If you'd like to submit an article in this section of www.hospitalinfrabiz.com then write to us at firstname.lastname@example.org
IT IN HOSPITAL
Setting up an IT Dept. in a Hospital Dr Pankaj Gupta, Partner, Taurus Glocal Consulting
Setting up of an IT Dept. in any hospital should begin with Selection of the CIO—the responsibility of the board is to find a Physician Executive with IT experience and appoint him/her as the CIO. IT experts have a much steeper learning curve as a Hospital CIO, therefore should be the second best choice. The hospital board can consider appointing an experienced external consultant to setup and hand hold the IT Dept.
IT Roadmap – To setup the hospital the first and the foremost thing is to lay down the IT roadmap to match with the hospital business needs. IT Roadmap will include the software, hardware, networking projections. Need to factor the transaction load in the short term and projected growth of beds and geographical spread in the long-term. If the organisation will be network of geographically spread hospitals then you need to invest heavily in a remote data centre with cloud based network architecture. Also the software should be able to accommodate multiple sites e.g. site based MRN, multiple Pharmacies, network of Labs and different state based Tax rules. Whereas you can manage with a sleek in-house IT setup if the hospital is going to be a single site monolithic organisation.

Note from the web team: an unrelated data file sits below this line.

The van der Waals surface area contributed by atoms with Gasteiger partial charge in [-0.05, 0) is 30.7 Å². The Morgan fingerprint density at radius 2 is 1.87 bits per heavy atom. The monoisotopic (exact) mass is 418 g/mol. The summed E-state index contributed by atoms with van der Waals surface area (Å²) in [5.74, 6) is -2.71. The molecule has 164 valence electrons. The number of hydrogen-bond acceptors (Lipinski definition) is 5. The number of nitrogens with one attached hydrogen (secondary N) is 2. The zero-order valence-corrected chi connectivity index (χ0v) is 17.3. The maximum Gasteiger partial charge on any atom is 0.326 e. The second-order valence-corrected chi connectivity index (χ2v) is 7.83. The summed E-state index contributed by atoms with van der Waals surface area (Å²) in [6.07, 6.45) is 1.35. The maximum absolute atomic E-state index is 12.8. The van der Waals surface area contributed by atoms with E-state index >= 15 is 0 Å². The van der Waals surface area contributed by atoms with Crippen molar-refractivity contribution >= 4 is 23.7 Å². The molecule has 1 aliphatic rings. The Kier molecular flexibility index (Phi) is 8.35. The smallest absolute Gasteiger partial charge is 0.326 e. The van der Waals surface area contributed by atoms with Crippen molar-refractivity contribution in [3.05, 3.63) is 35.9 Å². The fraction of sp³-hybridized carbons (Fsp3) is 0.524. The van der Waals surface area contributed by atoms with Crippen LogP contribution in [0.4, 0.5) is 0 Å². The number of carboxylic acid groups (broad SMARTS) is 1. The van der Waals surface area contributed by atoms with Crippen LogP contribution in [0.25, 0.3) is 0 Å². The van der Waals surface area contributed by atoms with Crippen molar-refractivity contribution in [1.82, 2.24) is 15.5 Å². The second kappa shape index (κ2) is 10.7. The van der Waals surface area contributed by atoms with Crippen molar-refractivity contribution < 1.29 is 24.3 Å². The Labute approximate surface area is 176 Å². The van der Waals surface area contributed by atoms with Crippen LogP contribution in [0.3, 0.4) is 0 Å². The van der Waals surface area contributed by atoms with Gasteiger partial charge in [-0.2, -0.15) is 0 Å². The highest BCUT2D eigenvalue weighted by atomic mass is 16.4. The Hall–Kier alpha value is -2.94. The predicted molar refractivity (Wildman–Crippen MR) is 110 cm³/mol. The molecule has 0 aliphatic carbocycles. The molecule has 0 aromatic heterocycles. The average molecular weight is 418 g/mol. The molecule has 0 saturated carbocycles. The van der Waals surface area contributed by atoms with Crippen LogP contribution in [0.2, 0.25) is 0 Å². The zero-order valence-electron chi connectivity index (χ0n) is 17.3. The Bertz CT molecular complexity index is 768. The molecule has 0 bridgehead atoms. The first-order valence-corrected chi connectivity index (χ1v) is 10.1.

Software – CIO needs to plan the software application portfolio consisting of - HIS, EMR, RIS, PACS, LIMS, Pharmacy system, SCM, MMS, ERP etc. The portfolio should be derived from the IT Roadmap that in turn has to be planned as per the business vision of the organisation. Usually some software already exists that had been procured by some powerful stakeholders or lobbyists. The CIO has a difficult decision of how to use the existing but maybe redundant or obsolete investment or completely go for rip-and-replace. If old software is to be retained then the CIO must plan to open the hood and do a technical evaluation to make sure that the system is not bursting at the seams due to uncontrolled historical changes to the source code or implementation.